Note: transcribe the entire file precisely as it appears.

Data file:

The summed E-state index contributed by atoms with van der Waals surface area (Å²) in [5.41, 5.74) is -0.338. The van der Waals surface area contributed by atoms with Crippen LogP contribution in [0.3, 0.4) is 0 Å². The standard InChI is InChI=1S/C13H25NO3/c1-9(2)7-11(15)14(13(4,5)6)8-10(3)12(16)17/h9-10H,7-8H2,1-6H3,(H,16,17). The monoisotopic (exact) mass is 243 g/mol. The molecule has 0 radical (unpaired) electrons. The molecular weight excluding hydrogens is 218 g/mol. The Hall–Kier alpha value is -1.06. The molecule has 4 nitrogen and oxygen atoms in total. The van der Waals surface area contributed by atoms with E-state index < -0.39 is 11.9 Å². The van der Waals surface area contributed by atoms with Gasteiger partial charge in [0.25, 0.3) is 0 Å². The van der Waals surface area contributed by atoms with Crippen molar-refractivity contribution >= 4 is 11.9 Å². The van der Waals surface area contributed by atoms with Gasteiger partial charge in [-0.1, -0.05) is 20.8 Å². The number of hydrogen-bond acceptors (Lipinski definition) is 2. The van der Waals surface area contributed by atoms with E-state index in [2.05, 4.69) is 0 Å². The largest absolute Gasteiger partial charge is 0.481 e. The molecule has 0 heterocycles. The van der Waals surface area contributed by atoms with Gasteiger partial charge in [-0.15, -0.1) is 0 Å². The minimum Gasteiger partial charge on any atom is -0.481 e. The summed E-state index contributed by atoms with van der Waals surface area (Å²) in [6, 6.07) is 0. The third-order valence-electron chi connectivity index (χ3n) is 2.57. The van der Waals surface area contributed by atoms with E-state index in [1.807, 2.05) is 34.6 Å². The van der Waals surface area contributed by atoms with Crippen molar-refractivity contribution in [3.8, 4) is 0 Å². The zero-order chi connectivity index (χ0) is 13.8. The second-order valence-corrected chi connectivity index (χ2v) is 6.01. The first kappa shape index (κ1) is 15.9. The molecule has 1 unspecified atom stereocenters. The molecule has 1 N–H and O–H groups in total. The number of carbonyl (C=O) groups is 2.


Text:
The summed E-state index contributed by atoms with van der Waals surface area (Å²) in [5.41, 5.74) is -0.338. The van der Waals surface area contributed by atoms with Crippen LogP contribution in [0.3, 0.4) is 0 Å². The standard InChI is InChI=1S/C13H25NO3/c1-9(2)7-11(15)14(13(4,5)6)8-10(3)12(16)17/h9-10H,7-8H2,1-6H3,(H,16,17). The monoisotopic (exact) mass is 243 g/mol. The molecule has 0 radical (unpaired) electrons. The molecular weight excluding hydrogens is 218 g/mol. The Hall–Kier alpha value is -1.06. The molecule has 4 nitrogen and oxygen atoms in total. The van der Waals surface area contributed by atoms with E-state index < -0.39 is 11.9 Å². The van der Waals surface area contributed by atoms with Gasteiger partial charge in [0.25, 0.3) is 0 Å². The van der Waals surface area contributed by atoms with Crippen molar-refractivity contribution >= 4 is 11.9 Å². The van der Waals surface area contributed by atoms with Gasteiger partial charge in [-0.1, -0.05) is 20.8 Å². The number of hydrogen-bond acceptors (Lipinski definition) is 2. The van der Waals surface area contributed by atoms with E-state index in [2.05, 4.69) is 0 Å². The largest absolute Gasteiger partial charge is 0.481 e. The molecule has 0 heterocycles. The van der Waals surface area contributed by atoms with Gasteiger partial charge in [-0.15, -0.1) is 0 Å². The minimum Gasteiger partial charge on any atom is -0.481 e. The summed E-state index contributed by atoms with van der Waals surface area (Å²) in [6, 6.07) is 0. The third-order valence-electron chi connectivity index (χ3n) is 2.57. The van der Waals surface area contributed by atoms with E-state index in [1.807, 2.05) is 34.6 Å². The van der Waals surface area contributed by atoms with Crippen molar-refractivity contribution in [3.8, 4) is 0 Å². The zero-order chi connectivity index (χ0) is 13.8. The second-order valence-corrected chi connectivity index (χ2v) is 6.01. The first kappa shape index (κ1) is 15.9. The molecule has 1 unspecified atom stereocenters. The molecule has 1 N–H and O–H groups in total. The number of carbonyl (C=O) groups is 2.